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Shmat's Reviews
For more reviews, please visit Palebear which is where all future Shmat reviews will appear (as of March 2006).

High School Mustache
Things That Were Blue (CD EP)

All right, I'll 'fess up. I DID actually have a mustache in high school. I would shave my chin and sideburns but kept the handlebar, not so much under the delusion that it was cooler, but because I was afraid of change. And as we all know any significant change in your physical appearance in high school meant instant death. It actually lasted up until halfway through my senior year when one day I took the plunge and just razored the little bugger off for good. And looking back at some of my teenage pics, it's like, thank Shmat I went and did it.

My hairy lip confession aside, maybe I'm glad that High School Mustache hasn't shaved off theirs. (Well, in the photo from the CD insert at least one of them has kept it... is that Charles?) Their Things That Were Blue EP is easily one of the better demos I've received in the mail so far. Songs like "The Value" and "Writing Postcards" which could stand alone as solid bare bones country-folk tunes, are spiced up with guitar swells on the first and lush piano and slide guitar in on the second. Overall it just seems as if HSM has the confidence to execute their songs in a manner that most other indie folk bands lack.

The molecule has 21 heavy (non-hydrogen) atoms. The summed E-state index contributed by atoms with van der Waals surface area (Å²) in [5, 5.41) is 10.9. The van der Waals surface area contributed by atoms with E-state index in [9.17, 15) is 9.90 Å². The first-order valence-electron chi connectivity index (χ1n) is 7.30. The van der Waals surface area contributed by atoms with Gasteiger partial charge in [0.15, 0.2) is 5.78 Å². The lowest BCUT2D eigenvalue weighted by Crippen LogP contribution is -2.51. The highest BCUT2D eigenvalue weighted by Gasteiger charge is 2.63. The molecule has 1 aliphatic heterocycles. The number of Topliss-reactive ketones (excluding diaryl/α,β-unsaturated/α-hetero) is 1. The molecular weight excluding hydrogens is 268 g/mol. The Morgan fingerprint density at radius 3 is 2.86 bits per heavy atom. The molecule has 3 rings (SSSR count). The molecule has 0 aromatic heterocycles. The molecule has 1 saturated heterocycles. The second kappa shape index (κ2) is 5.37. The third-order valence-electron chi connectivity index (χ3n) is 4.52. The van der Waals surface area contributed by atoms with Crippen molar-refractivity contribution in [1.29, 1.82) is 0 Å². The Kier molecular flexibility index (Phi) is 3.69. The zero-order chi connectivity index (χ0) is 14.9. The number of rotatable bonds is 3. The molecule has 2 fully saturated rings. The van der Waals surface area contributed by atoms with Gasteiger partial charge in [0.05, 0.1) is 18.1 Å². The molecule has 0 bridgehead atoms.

The laid back tempos and certain chord changes reminded me at times of one of my favorite bands, Elk City. This is especially true on "Wednesday in Humility"; you could probably insert this track right in the middle of Elk City's Status album without blinking an eye. I can also see the initial comparisons to the Radar Bros or perhaps Smog although HSM seems to be much more focused than Bill Callahan. On "Eighty Years" Charles Giorlando lets a little deadpan Jeff Tweedy creep quietly into his voice to great overall effect just before the band blasts off in the rousing closer "Bakers Valley".

What I like about HSM is that they get mileage out of lo-fi warmth without overemphasizing the fact that they may or may not be recording in their living rooms. The overall production quality seems to increase on the later songs, almost as if piece by piece the band was buying bits of recording gear. This is something I can totally relate to and in my opinion is a very honest reflection of how home recordings progress.

- review by BY (4.19.03)        

9 Parson Street
Brighton, MA 02135

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